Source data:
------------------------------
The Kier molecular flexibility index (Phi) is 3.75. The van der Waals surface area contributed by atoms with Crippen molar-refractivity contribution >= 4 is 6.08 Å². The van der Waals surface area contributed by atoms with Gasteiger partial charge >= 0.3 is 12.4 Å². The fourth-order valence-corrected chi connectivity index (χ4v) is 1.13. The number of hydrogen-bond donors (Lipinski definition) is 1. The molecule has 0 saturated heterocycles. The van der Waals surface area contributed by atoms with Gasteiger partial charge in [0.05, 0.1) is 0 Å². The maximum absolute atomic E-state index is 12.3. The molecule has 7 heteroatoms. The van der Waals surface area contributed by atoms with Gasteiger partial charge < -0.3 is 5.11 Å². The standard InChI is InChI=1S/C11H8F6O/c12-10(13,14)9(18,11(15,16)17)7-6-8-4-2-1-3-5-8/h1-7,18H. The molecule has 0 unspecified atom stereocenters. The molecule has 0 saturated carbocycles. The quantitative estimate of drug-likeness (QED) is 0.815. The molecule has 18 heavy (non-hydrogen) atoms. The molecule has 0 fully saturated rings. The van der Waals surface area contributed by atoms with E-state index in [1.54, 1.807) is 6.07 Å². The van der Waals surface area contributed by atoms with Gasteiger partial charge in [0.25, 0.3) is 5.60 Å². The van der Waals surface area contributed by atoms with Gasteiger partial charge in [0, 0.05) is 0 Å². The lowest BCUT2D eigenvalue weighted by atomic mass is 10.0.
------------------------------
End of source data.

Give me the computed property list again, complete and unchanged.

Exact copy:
The Kier molecular flexibility index (Phi) is 3.75. The van der Waals surface area contributed by atoms with Crippen molar-refractivity contribution >= 4 is 6.08 Å². The van der Waals surface area contributed by atoms with Gasteiger partial charge >= 0.3 is 12.4 Å². The fourth-order valence-corrected chi connectivity index (χ4v) is 1.13. The number of hydrogen-bond donors (Lipinski definition) is 1. The molecule has 0 saturated heterocycles. The van der Waals surface area contributed by atoms with Gasteiger partial charge in [0.05, 0.1) is 0 Å². The maximum absolute atomic E-state index is 12.3. The molecule has 7 heteroatoms. The van der Waals surface area contributed by atoms with Gasteiger partial charge < -0.3 is 5.11 Å². The standard InChI is InChI=1S/C11H8F6O/c12-10(13,14)9(18,11(15,16)17)7-6-8-4-2-1-3-5-8/h1-7,18H. The molecule has 0 unspecified atom stereocenters. The molecule has 0 saturated carbocycles. The quantitative estimate of drug-likeness (QED) is 0.815. The molecule has 18 heavy (non-hydrogen) atoms. The molecule has 0 fully saturated rings. The van der Waals surface area contributed by atoms with E-state index in [1.54, 1.807) is 6.07 Å². The van der Waals surface area contributed by atoms with Gasteiger partial charge in [0.25, 0.3) is 5.60 Å². The van der Waals surface area contributed by atoms with Gasteiger partial charge in [0, 0.05) is 0 Å². The lowest BCUT2D eigenvalue weighted by atomic mass is 10.0.